Equity and bond markets

Hedge funds’ portfolios are often leveraged and they can be big winners or losers if this pays off. In this sense the US is also a hedge fund. In terms of its international assets, the US is long equities and short debt. This has been hugely to its advantage because equities have given much better returns, but this benefit carries large risks for the future.

 Read more

The damage done to the UK and US economies by buybacks in preference to capital investment was a central theme of my book The Road to Recovery, and it has found its way, not too often I hope, into these blogs. I have therefore been heartened by the growing interest shown by the financial press in this threat to our economies. The Economist recently devoted a major section to the issue, as did the Financial Times on October 12.

The change in the way managements are paid drives buybacks but this has yet to be widely appreciated. The US Federal Reserve’s quantitative easing programme was rightly underlined by my colleagues as adding the fuel of cheap debt but, without the preference for buybacks, low bond yields would have encouraged capital investment. This they markedly failed to do. An important paper, shortly to be published in the Review of Financial Studies, “Corporate Investment and Stock Market Listing: A Puzzle?” by John Asker, Joan Farre-Mensa and Alexander Ljungqvist demonstrates that a huge difference has appeared in recent years in the levels of investment by quoted and unquoted companies. Read more

Asset prices fall if investors’ liquidity preference rises or if their liquidity falls (ie, if investors need the money or want to have more cash in their portfolios). Liquidity depends on central banks; they can create it or soak it up. The US Federal Reserve seems unlikely to reduce liquidity unless inflation picks up, but is likely to stop creating it in October. Therefore, one way in which asset prices will fall is a rise in inflation or pre-emptive action by the Fed to stop it.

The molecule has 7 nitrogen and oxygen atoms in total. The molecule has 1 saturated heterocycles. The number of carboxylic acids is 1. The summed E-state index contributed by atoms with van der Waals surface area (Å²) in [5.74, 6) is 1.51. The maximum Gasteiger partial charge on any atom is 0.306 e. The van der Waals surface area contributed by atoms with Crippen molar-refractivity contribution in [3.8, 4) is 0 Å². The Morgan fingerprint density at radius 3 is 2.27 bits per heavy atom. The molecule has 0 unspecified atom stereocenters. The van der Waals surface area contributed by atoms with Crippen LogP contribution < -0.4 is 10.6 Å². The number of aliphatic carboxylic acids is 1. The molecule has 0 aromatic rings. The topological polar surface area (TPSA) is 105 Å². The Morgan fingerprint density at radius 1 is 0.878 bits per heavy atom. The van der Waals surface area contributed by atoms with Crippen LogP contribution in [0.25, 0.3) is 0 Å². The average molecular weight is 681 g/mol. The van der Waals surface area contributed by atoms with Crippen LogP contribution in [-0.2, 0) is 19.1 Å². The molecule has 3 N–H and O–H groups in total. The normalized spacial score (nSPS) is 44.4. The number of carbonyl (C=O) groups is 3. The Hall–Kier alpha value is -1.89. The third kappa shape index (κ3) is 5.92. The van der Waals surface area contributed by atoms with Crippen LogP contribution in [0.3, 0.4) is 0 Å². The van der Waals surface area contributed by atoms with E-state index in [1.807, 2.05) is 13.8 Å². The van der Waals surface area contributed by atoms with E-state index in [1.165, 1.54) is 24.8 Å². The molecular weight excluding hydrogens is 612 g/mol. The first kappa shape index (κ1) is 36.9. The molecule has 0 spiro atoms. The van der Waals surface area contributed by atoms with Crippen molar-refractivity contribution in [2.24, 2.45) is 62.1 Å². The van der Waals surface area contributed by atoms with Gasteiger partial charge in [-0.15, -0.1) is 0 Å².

When the Fed creates liquidity, it takes a larger rise in liquidity preference than before to hit asset prices. The Fed is thus in the process of increasing the market’s sensitivity to rises in liquidity preference and, as small changes are the normal response of investors to new information, the volatility of the market is therefore likely to rise. In the absence of increased interest rates, large changes in liquidity preference, however, are likely to depend on falling profits. Read more

In a comment on my recent blog regarding the equity risk premium, “Le gun” asked for a guide to making long-term investment decisions and I promised to try.

In 2009 TengTeng Xu and I addressed this issue in a paper called “Investment and Spending Strategies for Endowments”. We were specific because the need for income and the investor’s time horizon should both be taken into account when deciding on a sensible policy for individual investors. We considered the use of only three asset classes: equities, long-dated bonds and short-term deposits (cash). We did not include property because we were unable to find suitable long-term data and dismissed commodities, including gold, as combining poor returns with high volatility. With regard to the possible portfolios, we came to several conclusions which I will adapt here for all long-term investors, rather than just endowments. Read more

Ed Balls, who has a high chance of being the UK’s next chancellor of the exchequer, has announced that the opposition Labour party is “examining the case for introducing an allowance for corporate equity, to redress the systemic bias in favour of debt finance”. This would be very sensible, but it needs to be done sensibly.